So, very, very saddened to learn yesterday of the passing of the great British guitarist Alvin Lee.
who was one of my musical heroes.
When I was first learning the guitar, even before I had an electric, I used to tape record myself vainly trying to replicate his legendary Woodstock performance of "I'm Going Home," which I've always considered by far the very best performance of the whole event.
I finally got the chance to meet Alvin backstage after a New York show around 1995, and after interviewing him in 2007 via telephone to his home in Spain, we regularly exchanged e-mails.
Although I broached the subject of co-writing his biography, he told me he wouldn't want something like that coming out while he was still alive. Whether or not he actually did any writing of it on his own, I don't know.
While he downplayed being called "Captain Speedfingers," no one before or since has ever replicated what he could do on a guitar.
Anyone interested in learning more about Lee is encouraged to read the interview that follows this column, which I was very proud to do with him. It was first published in Vintage Guitar in 2007.
Again, a very, very sad do for the rock music community; the passing of a true gentleman, and fantastic musician.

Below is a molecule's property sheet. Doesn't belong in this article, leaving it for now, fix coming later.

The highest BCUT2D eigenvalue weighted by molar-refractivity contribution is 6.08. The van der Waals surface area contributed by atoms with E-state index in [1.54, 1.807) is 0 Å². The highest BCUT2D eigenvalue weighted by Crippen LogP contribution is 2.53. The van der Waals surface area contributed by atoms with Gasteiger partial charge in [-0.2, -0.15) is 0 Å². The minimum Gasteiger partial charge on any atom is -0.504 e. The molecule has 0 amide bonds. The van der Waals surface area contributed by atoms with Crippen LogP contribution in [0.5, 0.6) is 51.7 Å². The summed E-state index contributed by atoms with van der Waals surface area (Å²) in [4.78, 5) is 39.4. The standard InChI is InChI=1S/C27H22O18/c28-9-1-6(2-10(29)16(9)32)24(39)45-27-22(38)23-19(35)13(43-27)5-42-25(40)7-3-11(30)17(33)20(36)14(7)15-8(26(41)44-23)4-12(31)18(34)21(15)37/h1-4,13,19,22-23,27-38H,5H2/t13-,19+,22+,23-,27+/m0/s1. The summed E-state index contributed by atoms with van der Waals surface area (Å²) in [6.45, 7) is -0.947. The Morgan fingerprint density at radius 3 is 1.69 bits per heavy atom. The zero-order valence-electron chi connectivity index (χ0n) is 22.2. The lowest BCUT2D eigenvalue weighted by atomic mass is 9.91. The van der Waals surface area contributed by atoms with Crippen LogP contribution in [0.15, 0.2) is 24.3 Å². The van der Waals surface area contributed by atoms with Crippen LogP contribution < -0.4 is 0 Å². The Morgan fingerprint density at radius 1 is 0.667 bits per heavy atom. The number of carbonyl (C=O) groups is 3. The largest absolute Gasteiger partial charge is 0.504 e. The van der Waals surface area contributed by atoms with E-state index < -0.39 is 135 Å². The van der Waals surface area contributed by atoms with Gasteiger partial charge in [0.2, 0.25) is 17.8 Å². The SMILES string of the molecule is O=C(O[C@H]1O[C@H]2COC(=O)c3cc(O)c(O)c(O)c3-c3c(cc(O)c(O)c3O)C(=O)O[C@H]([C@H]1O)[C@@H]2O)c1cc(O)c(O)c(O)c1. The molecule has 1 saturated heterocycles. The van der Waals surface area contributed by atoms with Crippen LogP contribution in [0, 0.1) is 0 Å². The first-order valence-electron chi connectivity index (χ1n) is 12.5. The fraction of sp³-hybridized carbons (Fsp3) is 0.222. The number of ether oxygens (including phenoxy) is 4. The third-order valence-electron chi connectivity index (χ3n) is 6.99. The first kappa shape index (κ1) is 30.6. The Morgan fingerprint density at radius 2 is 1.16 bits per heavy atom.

Alvin Lee Gets a Reaction By Elliot Stephen Cohen
“I’ve always liked to keep an open mind about
things,” explains legendary British guitarist Alvin
Lee, of “The Rapper,” a hip-hop influenced track
on his ninth solo album, Saguitar (Rainman).
“The reason I called it that was to shock a few
people. I mean, the reaction of some bluesers and
purists is one of being horrified, to say the least. A
lot of old rockers who can’t make that cross have
told me, ‘It’s terrible. You shouldn’t be doing that
king of thing.’ “I think that’s great, “he adds with a self-satisfied laugh, “because I’m almost famous for always doing what I shouldn't be doing.”
Before too many of Lee’s longtime followers
start worrying that the revered musician is planning
on trading his renowned long, blond locks
for an Emimen styled “do,” backwards baseball
cap, oversized T-shirt, baggy jeans and lots of
bling, rest assured: most of Sagituar’s other cuts
trade on the blues and boogie-styled rock that has
made him one of those genre’s most sought-after
players for more than 40 years.
Lee composed all 11 new songs and plays nearly
all of the instruments. Modestly, he offers in a
clipped British accent, “I’m no Stevie Wonder, but
I kind of play the kind of rough rock and roll and
blues that I like. I've always been keen on studios
and doing my own engineering and producing,